Women, of course, are intimately connected to their monthly cycles.  It’s easy for men to forget this.  There is a great resource aimed at both men and women at PMSbuddy.com.  Here you can enter details of your partners, daughter or mother cycles, and it automatically sends you emails reminding you of when she is due, and offers tips about how to cope as well.  If you’re a women reading this and can’t wait for your fella to take the initiative, you can register too, and send the emails to up to five guys in your life.

Third, know what she needs.  Every woman is different and menstrual problems change throughout the life span.  Take time to know what she needs from you emotionally and physically.  Women often feel vulnerable, in pain, and unattractive during her period.  She needs you to support her through this.  Give her lots of love and understanding.

There are some things, though, best avoided.  One is asking ‘are you on’ or something even less sensitive.  Women often experience this as an accusation and become defensive.  It’s not hard to see why.  You are reducing their unique experiences in the moment to a ‘thing’ which is hardly respectful.  The second is avoiding humour as the only strategy to help you navigate her needs.  Humour is great from time to time, but if it’s your only strategy, you’ll be sending the message that what she is going through is not important to you.

I do understand this is a difficult topic for blokes to get to grips with.  But doing so will reap rewards in your relationship.  She will feel closer and more loved by you.  Do be sensitive to her needs for privacy and her own embarrassment talking about the subject.  This isn’t an easy conversation for both men and women, but if you love her, it’s a conversation worth engaging in.  Over time you will both become comfortable with it.

For me, the biggest benefit of blokes getting to grips with this is the help you can then extend to your daughters.  If you can engage with your partner, you will be more able to ‘be there’ for your daughter when the time comes.  Daughters need their fathers to be comfortable about menstruation, to normalise it for her, make her feel accepted, and to give her a good role model of how to manage this aspect of her life with other men.


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Boys Don’t Cry?

One thing has struck me over the years in my practice with men, they don’t cry very often.  For sure I always have a box of (man sized) tissues strategically placed so that, should my client wish to cry, he can.

When I was training I was told that crying is a good thing.  It releases tension, helps you to connect with your feeling, and the crying process itself serves to rid the body of unhelpful toxins.  In fact we were trained in how to spot when someone was about to cry, and how to help them do so.

So if crying is so good for us, why don’t the men I see cry more often?  For a while I thought that maybe I was to blame.  Perhaps, so I thought, I was not creating the right atmosphere where the client felt safe enough with me to cry.  Then, I thought, it was because I was a man, if my client was seeing a female therapist, then perhaps he might feel more able to cry.

Of course sometimes men do cry.  My experience is that when the men I see do cry it is usually for deep existential pain: death, abandonment, loss.  For sure women cry for these reasons too, but women also cry to express other feelings, like frustration or disappointment.  Women, it seems to me, also cry as a means or aid to communication, rather than simply an expression of inner pain.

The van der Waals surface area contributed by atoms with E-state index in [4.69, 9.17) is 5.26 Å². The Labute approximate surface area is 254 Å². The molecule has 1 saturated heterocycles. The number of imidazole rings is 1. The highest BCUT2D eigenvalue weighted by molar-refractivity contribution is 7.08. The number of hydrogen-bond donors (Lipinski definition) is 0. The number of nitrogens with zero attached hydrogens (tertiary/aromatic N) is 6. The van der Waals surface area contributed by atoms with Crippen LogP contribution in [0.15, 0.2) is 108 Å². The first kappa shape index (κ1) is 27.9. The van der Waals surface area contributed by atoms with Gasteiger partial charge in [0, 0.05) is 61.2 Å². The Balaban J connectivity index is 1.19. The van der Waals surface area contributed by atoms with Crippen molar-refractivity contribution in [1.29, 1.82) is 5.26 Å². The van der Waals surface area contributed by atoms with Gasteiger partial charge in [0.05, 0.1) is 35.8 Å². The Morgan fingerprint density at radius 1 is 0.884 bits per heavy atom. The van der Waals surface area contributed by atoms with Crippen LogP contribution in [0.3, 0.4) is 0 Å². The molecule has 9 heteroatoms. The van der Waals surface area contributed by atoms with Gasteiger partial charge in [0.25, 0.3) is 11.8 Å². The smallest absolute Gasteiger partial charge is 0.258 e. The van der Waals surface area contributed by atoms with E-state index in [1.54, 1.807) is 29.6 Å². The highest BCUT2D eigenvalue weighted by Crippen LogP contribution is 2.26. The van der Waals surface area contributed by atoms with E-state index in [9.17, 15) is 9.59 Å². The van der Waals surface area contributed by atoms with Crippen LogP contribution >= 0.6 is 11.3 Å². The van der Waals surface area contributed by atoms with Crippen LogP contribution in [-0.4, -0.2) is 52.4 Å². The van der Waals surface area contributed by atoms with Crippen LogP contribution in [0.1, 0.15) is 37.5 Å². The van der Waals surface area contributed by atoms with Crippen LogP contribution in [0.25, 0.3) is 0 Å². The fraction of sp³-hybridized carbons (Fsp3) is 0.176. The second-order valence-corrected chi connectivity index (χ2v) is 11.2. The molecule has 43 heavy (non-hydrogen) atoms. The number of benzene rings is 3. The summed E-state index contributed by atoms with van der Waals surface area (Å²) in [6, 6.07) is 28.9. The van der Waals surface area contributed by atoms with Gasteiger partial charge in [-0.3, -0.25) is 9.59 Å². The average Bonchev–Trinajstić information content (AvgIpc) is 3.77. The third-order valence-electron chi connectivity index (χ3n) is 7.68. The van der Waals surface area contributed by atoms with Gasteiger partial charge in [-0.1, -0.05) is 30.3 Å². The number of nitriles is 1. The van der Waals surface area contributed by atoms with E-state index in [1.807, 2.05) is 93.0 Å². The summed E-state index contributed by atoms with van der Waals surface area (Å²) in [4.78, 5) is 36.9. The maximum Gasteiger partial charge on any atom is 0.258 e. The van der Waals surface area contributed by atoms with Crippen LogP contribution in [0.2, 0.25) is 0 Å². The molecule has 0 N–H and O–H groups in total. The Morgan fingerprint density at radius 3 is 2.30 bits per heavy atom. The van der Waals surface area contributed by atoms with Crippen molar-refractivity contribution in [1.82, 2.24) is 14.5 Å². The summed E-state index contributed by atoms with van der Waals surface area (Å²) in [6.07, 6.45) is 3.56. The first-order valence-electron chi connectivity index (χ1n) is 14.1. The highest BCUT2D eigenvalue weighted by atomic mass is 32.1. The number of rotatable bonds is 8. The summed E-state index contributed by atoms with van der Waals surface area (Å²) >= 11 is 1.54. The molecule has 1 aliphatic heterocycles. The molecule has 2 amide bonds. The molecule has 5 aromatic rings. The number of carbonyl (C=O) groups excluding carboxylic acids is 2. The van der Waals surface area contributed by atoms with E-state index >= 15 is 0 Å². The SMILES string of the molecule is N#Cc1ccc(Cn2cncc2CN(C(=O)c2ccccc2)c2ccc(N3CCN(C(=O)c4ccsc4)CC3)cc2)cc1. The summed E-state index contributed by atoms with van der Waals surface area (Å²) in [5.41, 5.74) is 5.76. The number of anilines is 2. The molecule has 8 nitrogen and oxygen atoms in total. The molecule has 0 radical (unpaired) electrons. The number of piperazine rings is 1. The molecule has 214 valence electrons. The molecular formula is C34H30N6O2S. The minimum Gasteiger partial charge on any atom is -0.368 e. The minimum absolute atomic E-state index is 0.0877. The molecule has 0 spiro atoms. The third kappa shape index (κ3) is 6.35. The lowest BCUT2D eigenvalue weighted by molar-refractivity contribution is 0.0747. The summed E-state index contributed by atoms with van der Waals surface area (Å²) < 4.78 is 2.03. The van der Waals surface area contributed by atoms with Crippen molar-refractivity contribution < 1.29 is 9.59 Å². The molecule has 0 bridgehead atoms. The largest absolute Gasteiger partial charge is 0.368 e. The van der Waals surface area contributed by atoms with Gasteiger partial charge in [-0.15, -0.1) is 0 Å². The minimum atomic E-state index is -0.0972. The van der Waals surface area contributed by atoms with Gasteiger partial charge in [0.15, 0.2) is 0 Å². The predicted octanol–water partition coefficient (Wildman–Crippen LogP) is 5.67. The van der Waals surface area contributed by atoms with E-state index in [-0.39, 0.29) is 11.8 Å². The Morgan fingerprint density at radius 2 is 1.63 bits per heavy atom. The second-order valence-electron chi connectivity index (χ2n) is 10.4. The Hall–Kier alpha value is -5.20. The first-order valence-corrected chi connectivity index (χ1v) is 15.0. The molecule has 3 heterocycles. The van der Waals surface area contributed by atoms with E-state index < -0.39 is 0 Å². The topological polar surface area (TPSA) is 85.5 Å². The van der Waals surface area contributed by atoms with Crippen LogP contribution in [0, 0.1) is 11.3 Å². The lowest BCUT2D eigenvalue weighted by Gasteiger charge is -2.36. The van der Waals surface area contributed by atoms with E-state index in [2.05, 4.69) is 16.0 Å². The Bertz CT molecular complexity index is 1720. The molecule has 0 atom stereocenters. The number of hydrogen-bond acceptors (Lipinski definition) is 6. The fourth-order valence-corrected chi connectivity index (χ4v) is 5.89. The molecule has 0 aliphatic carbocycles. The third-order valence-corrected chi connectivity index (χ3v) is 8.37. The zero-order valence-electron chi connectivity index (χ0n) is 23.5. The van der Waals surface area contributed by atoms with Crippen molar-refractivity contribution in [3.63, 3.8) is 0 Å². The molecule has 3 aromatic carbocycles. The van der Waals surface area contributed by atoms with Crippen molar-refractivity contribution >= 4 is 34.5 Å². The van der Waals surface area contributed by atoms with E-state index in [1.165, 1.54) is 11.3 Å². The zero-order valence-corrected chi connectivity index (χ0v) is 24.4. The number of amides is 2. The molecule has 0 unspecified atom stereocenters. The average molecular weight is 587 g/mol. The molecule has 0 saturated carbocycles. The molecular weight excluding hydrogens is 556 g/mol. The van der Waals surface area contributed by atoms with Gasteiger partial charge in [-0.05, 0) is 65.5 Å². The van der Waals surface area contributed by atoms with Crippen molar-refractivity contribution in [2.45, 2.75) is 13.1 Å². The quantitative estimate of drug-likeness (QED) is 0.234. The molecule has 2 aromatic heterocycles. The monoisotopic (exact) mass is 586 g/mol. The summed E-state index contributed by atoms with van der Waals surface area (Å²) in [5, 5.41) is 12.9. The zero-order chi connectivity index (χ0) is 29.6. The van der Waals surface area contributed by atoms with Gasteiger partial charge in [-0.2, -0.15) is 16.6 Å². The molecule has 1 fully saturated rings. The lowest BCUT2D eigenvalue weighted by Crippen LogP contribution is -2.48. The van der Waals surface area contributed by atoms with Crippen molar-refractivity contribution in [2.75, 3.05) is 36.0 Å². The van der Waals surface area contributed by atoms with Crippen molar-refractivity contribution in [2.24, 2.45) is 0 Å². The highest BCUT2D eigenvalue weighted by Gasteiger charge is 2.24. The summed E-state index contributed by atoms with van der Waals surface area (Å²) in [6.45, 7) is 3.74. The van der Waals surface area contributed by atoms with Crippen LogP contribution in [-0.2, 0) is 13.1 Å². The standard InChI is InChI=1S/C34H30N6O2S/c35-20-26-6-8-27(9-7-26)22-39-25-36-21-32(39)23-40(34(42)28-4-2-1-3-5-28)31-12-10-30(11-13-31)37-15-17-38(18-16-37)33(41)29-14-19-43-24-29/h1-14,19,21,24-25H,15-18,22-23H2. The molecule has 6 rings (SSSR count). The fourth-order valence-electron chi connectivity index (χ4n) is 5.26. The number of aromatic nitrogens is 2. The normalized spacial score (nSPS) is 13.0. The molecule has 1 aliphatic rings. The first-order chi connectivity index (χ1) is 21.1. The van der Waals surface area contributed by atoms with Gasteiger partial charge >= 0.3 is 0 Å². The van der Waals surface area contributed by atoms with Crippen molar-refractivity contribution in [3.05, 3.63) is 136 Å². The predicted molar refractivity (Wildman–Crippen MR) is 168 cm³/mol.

The ‘standard’ explanation for the differences between men’s and women’s crying is that men have crying ‘socialised’ out of us.  We learn as boys, so the ‘standard’ theory goes, that our crying is not acceptable to others.  According to this view men are both capable of crying more, and if it wasn’t for our dysfunctional emotional upbringing, we would cry as much, and as often as women.

I have come to reject this idea.  I don’t believe the socialisation hypothesis anymore.  Not least because it forces men to apologise for the emotionality they do express (“I know I should cry more” etc).  It seems to me now that men not crying as much as women is not so much a problem for men, but a problem for the women in our lives.  They would feel better if our emotionality were the same as theirs.  The fact of the matter is they are not.  My experience of working with men is that our emotional worlds are different to women’s.  Not better, not worse, but different.  I now hold the view that if a man cries in therapy that’s fine, but if he doesn’t cry, then this is not a problem with him, or indeed, with me.


 

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Iron Man Family Outing Book Review

Book Review: Iron Man Family Outing – Poems about a transition into a more conscious manhood by Rick Belden.

Fathers are important, especially to little boys. The author of this anthology of poems, Rick Belden, describes his father as “angry, abusive” and “unavailable”. To cope with the hurt, Rick escaped into imaginative fantasy. His favourite was the comic book hero, Iron Man. When the Iron Man started to appear in his dreams as an adult, it precipitated a forensic examination of his childhood and the man he had become.

This book of poetry documents, often with brutal honesty, Rick’s penetrating and uncompromising search for himself. As a therapist I am used to accompanying clients on such journeys to the core of their being. Rick’s journey is often heartbreaking as he reveals his angst, anger and despair.

Like all books of poetry, I let the words wash over me. Some spoke to me more than others. Those that did speak to me addressed the damaged child within. That child I had to learn to befriend, and even take out to play.

Indeed, Rick’s book speaks to the damaged child in all of us. But Rick goes further and shows how that damaged child, with low self worth, becomes an adult that acts out in unhelpful ways. For example by using sex to give and receive pain.

Rick’s work, if it anything, is transformative. It holds out in optimism that by courageously facing the child we were, we can create a more rewarding future for the adult we want to become.